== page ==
The lines also led to a happy accident which turned into a full ‘look.’ “In a couple of renders, the geometry was actually turned off so what we got was a render with just the line work left behind. That happened to be at the same time when we were trying to figure out the invisibility look for Miles. A part of the invisibility look was inspired by that method of having the character with just lines.”
Though the key to making Spider-Verse feel new and unique was throwing out the rule-book, there were a few rules the team had to abide by in order to ensure that the universe felt like an actual, consistent world. One such rule was using line hatching in shadows and on architectural geometry while using half-toning in the lighter areas and atmospherics and on things that are organic like a face. “If we broke those rules or were inconsistent of them, it didn’t feel right.”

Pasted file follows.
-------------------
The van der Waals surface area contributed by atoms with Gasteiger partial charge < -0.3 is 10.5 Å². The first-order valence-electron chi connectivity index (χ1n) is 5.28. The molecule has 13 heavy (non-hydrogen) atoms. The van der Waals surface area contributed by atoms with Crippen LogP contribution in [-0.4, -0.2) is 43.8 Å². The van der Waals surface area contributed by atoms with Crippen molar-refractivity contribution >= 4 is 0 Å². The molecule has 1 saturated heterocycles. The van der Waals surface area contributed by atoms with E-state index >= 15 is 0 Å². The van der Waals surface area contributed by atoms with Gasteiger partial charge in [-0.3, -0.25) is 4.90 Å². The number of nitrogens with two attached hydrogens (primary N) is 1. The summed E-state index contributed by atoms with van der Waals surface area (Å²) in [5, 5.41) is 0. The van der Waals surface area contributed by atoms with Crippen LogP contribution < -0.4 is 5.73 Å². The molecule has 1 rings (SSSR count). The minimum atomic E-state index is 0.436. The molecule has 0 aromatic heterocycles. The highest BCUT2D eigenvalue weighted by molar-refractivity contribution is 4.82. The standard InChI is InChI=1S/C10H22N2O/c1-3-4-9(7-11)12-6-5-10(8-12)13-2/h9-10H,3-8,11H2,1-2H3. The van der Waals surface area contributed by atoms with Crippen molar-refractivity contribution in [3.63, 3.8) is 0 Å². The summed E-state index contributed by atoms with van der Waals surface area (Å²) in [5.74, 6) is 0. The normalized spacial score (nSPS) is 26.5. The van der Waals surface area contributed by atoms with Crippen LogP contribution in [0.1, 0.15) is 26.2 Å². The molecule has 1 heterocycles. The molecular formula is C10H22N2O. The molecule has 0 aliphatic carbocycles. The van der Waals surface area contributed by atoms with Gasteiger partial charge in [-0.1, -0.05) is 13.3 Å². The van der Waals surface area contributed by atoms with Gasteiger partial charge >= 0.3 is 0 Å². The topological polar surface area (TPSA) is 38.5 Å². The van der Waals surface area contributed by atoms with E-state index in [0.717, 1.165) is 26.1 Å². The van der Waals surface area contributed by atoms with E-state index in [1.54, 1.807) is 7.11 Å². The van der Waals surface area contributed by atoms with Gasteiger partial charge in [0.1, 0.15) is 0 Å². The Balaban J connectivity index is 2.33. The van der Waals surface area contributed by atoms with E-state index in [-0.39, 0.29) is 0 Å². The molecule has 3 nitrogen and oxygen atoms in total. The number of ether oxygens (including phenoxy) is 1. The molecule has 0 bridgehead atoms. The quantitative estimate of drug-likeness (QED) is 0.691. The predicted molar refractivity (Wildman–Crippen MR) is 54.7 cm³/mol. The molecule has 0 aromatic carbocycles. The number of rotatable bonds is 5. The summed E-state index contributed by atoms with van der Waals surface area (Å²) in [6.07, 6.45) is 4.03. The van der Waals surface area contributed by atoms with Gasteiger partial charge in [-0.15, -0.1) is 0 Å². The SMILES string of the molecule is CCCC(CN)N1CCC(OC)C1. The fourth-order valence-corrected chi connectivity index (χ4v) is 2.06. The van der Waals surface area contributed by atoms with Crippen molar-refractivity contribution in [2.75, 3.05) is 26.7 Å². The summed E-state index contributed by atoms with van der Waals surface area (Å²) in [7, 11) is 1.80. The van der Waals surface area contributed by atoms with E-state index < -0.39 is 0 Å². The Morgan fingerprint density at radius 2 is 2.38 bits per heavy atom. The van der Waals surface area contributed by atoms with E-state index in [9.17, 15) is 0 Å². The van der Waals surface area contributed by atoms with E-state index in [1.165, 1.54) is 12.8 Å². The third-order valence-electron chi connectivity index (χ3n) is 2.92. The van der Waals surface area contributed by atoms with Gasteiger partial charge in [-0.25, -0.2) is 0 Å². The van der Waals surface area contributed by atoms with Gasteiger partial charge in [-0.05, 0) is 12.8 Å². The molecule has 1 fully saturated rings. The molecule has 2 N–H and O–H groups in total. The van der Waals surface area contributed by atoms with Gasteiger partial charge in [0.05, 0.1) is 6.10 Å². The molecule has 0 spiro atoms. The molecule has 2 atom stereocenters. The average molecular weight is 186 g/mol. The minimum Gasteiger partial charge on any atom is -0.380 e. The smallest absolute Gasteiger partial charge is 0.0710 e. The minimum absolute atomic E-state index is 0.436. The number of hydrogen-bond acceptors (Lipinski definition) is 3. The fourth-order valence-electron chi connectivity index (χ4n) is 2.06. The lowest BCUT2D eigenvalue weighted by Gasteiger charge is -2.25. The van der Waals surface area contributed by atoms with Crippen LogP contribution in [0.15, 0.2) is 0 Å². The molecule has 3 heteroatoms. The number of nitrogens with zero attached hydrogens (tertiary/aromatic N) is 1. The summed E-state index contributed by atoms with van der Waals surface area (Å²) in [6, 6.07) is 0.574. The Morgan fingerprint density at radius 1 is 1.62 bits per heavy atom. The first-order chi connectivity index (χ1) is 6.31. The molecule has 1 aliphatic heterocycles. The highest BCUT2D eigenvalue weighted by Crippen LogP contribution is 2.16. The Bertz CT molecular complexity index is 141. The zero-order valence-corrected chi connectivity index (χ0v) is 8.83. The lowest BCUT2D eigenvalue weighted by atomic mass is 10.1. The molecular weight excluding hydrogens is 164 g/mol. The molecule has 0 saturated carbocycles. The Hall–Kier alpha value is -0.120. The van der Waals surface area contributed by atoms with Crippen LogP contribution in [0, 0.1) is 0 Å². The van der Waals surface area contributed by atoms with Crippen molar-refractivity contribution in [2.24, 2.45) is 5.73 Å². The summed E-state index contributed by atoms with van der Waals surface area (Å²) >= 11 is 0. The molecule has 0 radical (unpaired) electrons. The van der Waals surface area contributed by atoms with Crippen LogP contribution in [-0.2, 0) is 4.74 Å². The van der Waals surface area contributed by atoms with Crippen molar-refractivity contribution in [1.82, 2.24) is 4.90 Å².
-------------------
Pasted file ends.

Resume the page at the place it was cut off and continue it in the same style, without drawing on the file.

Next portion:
The few rules in place while making Spider-Verse were in service of telling the story but the general theme of production was to break rules rather than make them. “We joked that we were going to change the expression ‘if it ain’t broke don’t fix it’ to ‘if it ain’t broke, break it.’ We really wanted the artists to have a feeling of experimentation and the freedom to actually try new things because we knew that was the only way to find something new.”
Marina Antunes is a Vancouver-based writer who has been dishing on film for various websites since 2005. She is the Editor-in-Chief of Quietearth.us and co-hosts a film podcast called After the Credits. Marina is a member of the Online Film Critics Society and the Alliance of Women Film Journalists. She joined the Spark CG Society as Festival Director in 2013.